MICHIGAN SURVEILLANCE AND RESPONSE PLAN FOR CHRONIC WASTING DISEASE (CWD) OF FREE-RANGING AND PRIVATELY OWNED CERVIDS, MI DNR, 2002, revised 2012
2. CWD is transmitted between animals by direct contact with infectious saliva, respiratory aerosols, urine, and feces. Infected animals are infectious for other
animals before they appear sick. Infected animals inevitably succumb, although the amount of time that takes to happen can vary from months to years.
3. CWD is also transmitted indirectly from contaminated items in the environment such as soils where it persists for decades.
Where the disease becomes established, environmental contamination likely drives CWD outbreaks perpetually, and may be the most critical factor limiting their control. Substantial environmental contamination with CWD may effectively define the threshold for when the disease is ‘established’.
Chronic Wasting Disease: Natural Deer Urine Attractants Illegal in Virginia, Virginia Department of Game and Inland Fisheries, July 2015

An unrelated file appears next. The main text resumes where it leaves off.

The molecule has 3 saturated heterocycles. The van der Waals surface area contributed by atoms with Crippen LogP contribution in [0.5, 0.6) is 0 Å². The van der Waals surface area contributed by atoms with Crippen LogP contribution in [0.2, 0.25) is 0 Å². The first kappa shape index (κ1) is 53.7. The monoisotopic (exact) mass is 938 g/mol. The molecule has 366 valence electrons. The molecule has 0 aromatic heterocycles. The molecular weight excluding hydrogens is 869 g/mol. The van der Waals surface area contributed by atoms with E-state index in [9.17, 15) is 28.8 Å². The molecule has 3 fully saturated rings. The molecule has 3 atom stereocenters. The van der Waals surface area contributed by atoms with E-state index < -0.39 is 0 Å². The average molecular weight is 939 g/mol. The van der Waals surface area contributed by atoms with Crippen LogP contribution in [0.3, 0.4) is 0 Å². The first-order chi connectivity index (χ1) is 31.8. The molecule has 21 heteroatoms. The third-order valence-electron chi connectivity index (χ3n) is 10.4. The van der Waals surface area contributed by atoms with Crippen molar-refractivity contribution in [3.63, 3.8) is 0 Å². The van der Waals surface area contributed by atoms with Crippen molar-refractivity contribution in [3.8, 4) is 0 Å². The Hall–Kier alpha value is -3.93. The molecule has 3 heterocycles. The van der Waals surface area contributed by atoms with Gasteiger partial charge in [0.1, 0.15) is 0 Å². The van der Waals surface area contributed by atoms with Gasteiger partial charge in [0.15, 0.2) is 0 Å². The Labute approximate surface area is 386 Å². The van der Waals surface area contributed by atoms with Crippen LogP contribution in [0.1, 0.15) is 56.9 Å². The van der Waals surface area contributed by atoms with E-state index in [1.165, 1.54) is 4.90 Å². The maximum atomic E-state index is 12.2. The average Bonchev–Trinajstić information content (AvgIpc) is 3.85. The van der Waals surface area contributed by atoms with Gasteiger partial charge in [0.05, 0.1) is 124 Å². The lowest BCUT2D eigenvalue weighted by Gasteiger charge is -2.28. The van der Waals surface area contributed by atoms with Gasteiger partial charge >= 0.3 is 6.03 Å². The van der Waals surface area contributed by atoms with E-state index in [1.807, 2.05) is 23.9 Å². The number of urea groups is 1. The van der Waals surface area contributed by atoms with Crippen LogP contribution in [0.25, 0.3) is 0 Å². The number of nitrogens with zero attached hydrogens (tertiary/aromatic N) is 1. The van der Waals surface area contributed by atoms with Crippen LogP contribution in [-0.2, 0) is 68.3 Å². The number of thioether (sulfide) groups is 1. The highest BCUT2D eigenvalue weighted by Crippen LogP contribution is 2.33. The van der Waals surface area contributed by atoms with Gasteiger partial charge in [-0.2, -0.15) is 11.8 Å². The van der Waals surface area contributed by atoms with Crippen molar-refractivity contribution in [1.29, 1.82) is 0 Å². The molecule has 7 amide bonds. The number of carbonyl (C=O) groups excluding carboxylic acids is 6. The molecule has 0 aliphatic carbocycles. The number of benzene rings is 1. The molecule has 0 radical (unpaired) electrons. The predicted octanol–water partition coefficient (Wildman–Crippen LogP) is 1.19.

- The infectious proteins (i.e., prions) known to transmit CWD have been found in the urine, feces, and saliva of infected individuals. In experiments conducted in Colorado mule deer were able to catch CWD with no exposure other than the urine, feces, and saliva of infected individuals.
- To make these commercial scents, urine from captive elk and/or deer kept outside of Virginia is collected over a grate system that does not prevent contamination from either feces or saliva. Many of these facilities are located in areas or states with CWD. There is no USDA-approved live animal test for CWD, nor is there a way to test urine for CWD prions once it has been collected, and so the collection facility has no way of knowing that their deer are CWD free.
- The “urine” product is not treated chemically or with heat to kill the infectious proteins because these treatments would also secondarily destroy the desired scent characteristics.
- The infectious proteins causing CWD are extremely resistant to degradation and may persist in the environment for years in contaminated soil, thereby posing a disease transmission risk to deer for extended lengths of time.